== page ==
Saturday, September 26, 2009

EDITORIAL >> Lottery fever sweeps state

Have you heard that they are going to start selling lottery tickets Monday? If you have been on the space shuttle this summer you may not know that at the stroke of midnight the first ticket will be sold ceremonially at a Murphy Corp. service station in the Chenal neighborhood of west Little Rock, and some 1,550 stores around the state will begin peddling them during the day.

It is the loudest rollout of a government program in the state’s history.

Yes, all you teabaggers out there, the lottery is a government program — a unique government program but government nonetheless. It is unique because government ordinarily is supposed to be the servant and protector of the people, although it sometimes goes astray. With the lottery, government is the predator. It operates a numbers racket that relieves people of their hard-earned dollars and redistributes them among, well, lots of people: Scientific Games and Intralot, the big gambling companies that run the lottery, some 2,000 retailers (eventually), the big and well-paid lottery bureaucracy, a raft of other contractors and suppliers and, late next year, a number of students.

Most people like the idea of a lottery or else they would not have voted overwhelmingly to authorize the state to start one. Lots of people anticipate the thrill of buying a lottery ticket and maybe striking it rich. There is a higher mathematical chance of getting hit by lightning, but there is a chance. Many may find buying scratch-off and Powerball tickets and the eventual draw games to be good family entertainment, which is the way the lottery director and chief promoter, Ernie Passailaigue, describes them. He says he doesn’t want anybody who could become addicted to it and can’t afford the addiction to buy a ticket. It is a common problem in all the 42 states that have lotteries and he doesn’t want it to happen here. His warning should take care of that problem, so we need not worry about it.

But we need to correct the record on a few matters. Passailaigue said there were only two reasons to play the lottery, to have some sheer fun and to help needy kids go to college. But if you feel compelled to buy lottery tickets to help kids go to college, we have a better suggestion. Write a check to the state Department of Higher Education and earmark it for the general scholarship fund. That way, every dime will go to scholarships. When you buy a lottery ticket, only part of the price winds up in college accounts.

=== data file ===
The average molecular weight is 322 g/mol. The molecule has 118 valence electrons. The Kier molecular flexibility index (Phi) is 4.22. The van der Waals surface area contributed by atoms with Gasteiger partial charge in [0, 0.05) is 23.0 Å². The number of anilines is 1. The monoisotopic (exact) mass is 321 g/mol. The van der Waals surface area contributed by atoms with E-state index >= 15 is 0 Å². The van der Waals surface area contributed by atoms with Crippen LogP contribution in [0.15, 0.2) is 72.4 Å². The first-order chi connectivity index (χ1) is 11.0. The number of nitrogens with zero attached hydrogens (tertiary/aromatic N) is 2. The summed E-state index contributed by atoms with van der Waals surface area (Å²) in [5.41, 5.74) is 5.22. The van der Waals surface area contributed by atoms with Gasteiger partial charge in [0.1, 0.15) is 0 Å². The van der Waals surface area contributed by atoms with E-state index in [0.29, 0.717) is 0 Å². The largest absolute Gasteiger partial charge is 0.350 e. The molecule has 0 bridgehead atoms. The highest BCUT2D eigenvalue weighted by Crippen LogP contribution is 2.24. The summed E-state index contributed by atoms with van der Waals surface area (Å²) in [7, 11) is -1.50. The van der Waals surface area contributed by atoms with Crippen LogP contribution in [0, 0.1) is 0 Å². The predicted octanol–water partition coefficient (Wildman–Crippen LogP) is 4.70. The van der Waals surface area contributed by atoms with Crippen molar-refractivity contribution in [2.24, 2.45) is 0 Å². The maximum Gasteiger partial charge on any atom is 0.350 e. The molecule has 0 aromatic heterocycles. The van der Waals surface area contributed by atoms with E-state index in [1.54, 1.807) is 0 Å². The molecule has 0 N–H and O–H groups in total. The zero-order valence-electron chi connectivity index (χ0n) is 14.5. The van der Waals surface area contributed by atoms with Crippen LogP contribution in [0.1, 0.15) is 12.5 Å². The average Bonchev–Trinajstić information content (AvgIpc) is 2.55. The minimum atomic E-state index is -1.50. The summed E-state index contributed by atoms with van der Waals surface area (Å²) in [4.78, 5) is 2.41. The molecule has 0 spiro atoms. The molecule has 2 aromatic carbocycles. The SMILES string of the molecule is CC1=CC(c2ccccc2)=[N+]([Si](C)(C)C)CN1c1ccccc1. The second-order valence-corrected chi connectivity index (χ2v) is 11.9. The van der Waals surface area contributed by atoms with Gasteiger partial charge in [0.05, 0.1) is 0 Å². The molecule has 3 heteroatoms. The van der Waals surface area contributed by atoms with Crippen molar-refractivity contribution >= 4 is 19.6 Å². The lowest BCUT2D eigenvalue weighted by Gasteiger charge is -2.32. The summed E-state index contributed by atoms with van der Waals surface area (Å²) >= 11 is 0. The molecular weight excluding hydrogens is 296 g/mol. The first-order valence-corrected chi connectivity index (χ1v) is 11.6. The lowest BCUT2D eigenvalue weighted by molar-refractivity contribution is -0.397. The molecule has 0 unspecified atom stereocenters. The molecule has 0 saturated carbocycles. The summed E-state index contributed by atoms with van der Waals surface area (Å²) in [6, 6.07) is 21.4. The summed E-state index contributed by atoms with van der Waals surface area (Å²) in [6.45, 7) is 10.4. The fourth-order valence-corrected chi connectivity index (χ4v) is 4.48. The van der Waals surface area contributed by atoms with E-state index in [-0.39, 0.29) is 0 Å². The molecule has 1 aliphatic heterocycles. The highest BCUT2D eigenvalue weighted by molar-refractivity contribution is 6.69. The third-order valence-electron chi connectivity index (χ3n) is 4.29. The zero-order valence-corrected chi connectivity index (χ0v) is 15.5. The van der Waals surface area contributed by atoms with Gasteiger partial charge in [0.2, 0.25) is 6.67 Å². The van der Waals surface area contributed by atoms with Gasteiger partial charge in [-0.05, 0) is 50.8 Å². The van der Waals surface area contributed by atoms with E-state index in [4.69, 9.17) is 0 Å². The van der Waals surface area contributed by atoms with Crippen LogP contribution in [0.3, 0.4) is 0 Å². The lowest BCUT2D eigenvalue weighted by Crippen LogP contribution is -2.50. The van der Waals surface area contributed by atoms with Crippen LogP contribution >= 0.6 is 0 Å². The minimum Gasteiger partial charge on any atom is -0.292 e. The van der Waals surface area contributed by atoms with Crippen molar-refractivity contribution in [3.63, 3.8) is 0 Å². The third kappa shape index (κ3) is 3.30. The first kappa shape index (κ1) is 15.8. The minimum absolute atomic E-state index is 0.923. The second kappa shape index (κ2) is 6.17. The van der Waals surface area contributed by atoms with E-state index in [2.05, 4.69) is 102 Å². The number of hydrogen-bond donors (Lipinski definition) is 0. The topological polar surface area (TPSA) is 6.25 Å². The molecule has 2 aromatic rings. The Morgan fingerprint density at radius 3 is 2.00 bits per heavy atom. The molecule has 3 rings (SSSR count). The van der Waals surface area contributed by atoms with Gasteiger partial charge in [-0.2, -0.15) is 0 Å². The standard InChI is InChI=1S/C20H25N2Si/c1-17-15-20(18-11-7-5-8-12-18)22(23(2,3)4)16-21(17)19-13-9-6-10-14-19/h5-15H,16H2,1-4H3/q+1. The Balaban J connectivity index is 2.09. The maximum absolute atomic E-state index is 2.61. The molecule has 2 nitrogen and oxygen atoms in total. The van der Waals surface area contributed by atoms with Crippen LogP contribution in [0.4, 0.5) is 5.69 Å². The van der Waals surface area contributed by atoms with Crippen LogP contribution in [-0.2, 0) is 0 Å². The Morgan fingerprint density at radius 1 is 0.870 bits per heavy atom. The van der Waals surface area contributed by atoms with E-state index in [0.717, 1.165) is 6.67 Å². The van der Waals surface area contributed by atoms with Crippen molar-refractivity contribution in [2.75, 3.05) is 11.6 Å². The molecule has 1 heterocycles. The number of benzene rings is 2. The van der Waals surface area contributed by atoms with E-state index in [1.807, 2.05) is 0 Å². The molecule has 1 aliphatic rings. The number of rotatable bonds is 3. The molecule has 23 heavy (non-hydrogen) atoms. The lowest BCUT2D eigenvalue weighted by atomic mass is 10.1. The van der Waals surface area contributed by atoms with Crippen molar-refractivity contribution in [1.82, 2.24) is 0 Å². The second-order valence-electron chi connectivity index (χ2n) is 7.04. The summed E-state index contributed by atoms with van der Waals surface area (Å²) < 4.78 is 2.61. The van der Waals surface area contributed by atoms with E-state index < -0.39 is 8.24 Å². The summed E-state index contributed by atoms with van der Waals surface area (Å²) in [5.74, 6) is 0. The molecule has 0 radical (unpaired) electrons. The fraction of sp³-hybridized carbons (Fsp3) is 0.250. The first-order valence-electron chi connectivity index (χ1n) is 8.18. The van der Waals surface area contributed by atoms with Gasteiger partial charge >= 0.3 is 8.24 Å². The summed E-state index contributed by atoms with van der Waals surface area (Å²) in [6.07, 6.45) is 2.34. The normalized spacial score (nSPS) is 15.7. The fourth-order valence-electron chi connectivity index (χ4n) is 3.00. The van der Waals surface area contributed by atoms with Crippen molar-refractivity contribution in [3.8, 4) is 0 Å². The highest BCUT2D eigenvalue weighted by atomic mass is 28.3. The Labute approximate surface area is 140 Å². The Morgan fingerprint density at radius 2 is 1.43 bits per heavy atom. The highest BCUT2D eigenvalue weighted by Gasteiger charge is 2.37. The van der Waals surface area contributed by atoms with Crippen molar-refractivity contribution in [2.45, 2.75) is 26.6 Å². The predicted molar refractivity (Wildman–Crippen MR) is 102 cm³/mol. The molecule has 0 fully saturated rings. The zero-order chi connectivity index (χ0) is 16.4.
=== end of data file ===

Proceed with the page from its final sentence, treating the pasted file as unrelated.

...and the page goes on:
Lt. Gov. Bill Halter, the father of the Arkansas lottery, says people should play the lottery for the sake of the kids. He says it is vital for the state’s economic development. When people spend more money on the lottery, more kids will have a chance to go to college. As the college-going rate rises, more educated youngsters will be able to contribute to the state’s economic growth. That is his theory. Passailaigue, who came here from the South Carolina lottery, ratified it.

But if that is so, why has the lottery not produced that result in South Carolina? The South Carolina lottery is supposed to be wildly successful, but in the eight years since it began, the college-going rate of South Carolina high school graduates has gone down steadily. And the South Carolina economy is a wreck. The unemployment rate there is nearly twice Arkansas’. College costs have skyrocketed in proportion to the growth in lottery revenues and scholarship assistance.

Rather than enable more poor kids to go to college, the lottery will basically subsidize the college education of more affluent youngsters. When school began this month, the state had $100 million available to help kids pay for their schooling at any public or private institution in Arkansas. It is far more than the demand, and there will be reserves again next fall, along with the guaranteed yearly appropriation.

The Constitution says the state must continue forever to provide the same amount of tax support for college scholarships after the lottery begins as before. To use all the scholarship funds that will be available next September from taxpayer and lottery proceeds, the legislature lowered the requirement for qualifying down to a C average and a mere 19 on the ACT. If you fail those, you still might qualify. And it removed entirely the income ceiling to qualify. The children of the well to do, even billionaires, will get their tuition paid starting in 2010.

So that is what your lottery purchase will get.

Our lesson for today: Have fun at the convenience store, but have no illusions about the miracle you are accomplishing.